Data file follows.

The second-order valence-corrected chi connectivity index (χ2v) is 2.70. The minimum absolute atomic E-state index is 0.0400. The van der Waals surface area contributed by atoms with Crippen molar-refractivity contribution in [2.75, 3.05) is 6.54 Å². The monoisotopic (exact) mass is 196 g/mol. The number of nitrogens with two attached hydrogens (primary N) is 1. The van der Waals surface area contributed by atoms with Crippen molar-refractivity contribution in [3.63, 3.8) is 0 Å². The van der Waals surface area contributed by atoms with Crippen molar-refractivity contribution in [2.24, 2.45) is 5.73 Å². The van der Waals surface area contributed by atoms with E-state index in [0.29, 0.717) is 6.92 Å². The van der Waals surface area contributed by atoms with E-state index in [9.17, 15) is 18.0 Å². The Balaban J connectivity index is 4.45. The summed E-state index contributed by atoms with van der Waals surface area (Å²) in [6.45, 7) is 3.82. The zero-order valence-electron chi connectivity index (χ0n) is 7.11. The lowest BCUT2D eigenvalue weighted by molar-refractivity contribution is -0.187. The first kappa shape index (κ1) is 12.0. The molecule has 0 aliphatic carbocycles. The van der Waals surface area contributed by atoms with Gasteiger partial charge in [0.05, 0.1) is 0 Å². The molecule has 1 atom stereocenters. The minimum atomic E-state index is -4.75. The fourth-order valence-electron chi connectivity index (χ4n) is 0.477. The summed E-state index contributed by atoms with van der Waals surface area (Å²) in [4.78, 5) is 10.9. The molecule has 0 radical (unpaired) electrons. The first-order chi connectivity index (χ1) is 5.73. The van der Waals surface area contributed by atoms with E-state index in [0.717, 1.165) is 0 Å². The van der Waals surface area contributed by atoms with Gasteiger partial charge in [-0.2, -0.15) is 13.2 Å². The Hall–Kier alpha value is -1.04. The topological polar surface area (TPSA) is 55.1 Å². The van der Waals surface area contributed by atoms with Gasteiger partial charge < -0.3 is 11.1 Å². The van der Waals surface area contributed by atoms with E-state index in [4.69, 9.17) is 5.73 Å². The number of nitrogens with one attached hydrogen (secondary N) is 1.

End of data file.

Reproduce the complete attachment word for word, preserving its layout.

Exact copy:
The second-order valence-corrected chi connectivity index (χ2v) is 2.70. The minimum absolute atomic E-state index is 0.0400. The van der Waals surface area contributed by atoms with Crippen molar-refractivity contribution in [2.75, 3.05) is 6.54 Å². The monoisotopic (exact) mass is 196 g/mol. The number of nitrogens with two attached hydrogens (primary N) is 1. The van der Waals surface area contributed by atoms with Crippen molar-refractivity contribution in [3.63, 3.8) is 0 Å². The van der Waals surface area contributed by atoms with Crippen molar-refractivity contribution in [2.24, 2.45) is 5.73 Å². The van der Waals surface area contributed by atoms with E-state index in [0.29, 0.717) is 6.92 Å². The van der Waals surface area contributed by atoms with E-state index in [9.17, 15) is 18.0 Å². The Balaban J connectivity index is 4.45. The summed E-state index contributed by atoms with van der Waals surface area (Å²) in [6.45, 7) is 3.82. The zero-order valence-electron chi connectivity index (χ0n) is 7.11. The lowest BCUT2D eigenvalue weighted by molar-refractivity contribution is -0.187. The first kappa shape index (κ1) is 12.0. The molecule has 0 aliphatic carbocycles. The van der Waals surface area contributed by atoms with Gasteiger partial charge in [0.05, 0.1) is 0 Å². The molecule has 1 atom stereocenters. The minimum atomic E-state index is -4.75. The fourth-order valence-electron chi connectivity index (χ4n) is 0.477. The summed E-state index contributed by atoms with van der Waals surface area (Å²) in [4.78, 5) is 10.9. The molecule has 0 radical (unpaired) electrons. The first-order chi connectivity index (χ1) is 5.73. The van der Waals surface area contributed by atoms with E-state index in [0.717, 1.165) is 0 Å². The van der Waals surface area contributed by atoms with Gasteiger partial charge in [-0.2, -0.15) is 13.2 Å². The Hall–Kier alpha value is -1.04. The topological polar surface area (TPSA) is 55.1 Å². The van der Waals surface area contributed by atoms with Gasteiger partial charge < -0.3 is 11.1 Å². The van der Waals surface area contributed by atoms with E-state index in [4.69, 9.17) is 5.73 Å². The number of nitrogens with one attached hydrogen (secondary N) is 1.